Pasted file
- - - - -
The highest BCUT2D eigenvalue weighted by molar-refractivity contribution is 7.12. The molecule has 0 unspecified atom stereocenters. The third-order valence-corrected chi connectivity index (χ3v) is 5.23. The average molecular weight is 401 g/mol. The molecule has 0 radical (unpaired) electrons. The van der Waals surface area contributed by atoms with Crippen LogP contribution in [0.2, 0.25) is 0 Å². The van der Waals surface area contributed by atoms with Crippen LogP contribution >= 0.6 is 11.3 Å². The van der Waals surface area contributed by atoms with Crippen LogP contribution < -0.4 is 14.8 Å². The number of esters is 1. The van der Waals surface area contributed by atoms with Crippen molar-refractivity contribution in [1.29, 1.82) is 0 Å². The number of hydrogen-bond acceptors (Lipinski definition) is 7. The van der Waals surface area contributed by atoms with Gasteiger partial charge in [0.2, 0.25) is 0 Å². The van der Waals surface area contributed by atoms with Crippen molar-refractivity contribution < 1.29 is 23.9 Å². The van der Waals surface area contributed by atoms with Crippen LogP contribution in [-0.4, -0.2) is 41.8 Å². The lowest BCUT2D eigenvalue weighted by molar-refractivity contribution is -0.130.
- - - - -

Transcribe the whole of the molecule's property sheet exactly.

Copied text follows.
The highest BCUT2D eigenvalue weighted by molar-refractivity contribution is 7.12. The molecule has 0 unspecified atom stereocenters. The third-order valence-corrected chi connectivity index (χ3v) is 5.23. The average molecular weight is 401 g/mol. The molecule has 0 radical (unpaired) electrons. The van der Waals surface area contributed by atoms with Crippen LogP contribution in [0.2, 0.25) is 0 Å². The van der Waals surface area contributed by atoms with Crippen LogP contribution >= 0.6 is 11.3 Å². The van der Waals surface area contributed by atoms with Crippen LogP contribution < -0.4 is 14.8 Å². The number of esters is 1. The van der Waals surface area contributed by atoms with Crippen molar-refractivity contribution in [1.29, 1.82) is 0 Å². The number of hydrogen-bond acceptors (Lipinski definition) is 7. The van der Waals surface area contributed by atoms with Gasteiger partial charge in [0.2, 0.25) is 0 Å². The van der Waals surface area contributed by atoms with Crippen molar-refractivity contribution < 1.29 is 23.9 Å². The van der Waals surface area contributed by atoms with Crippen LogP contribution in [-0.4, -0.2) is 41.8 Å². The lowest BCUT2D eigenvalue weighted by molar-refractivity contribution is -0.130.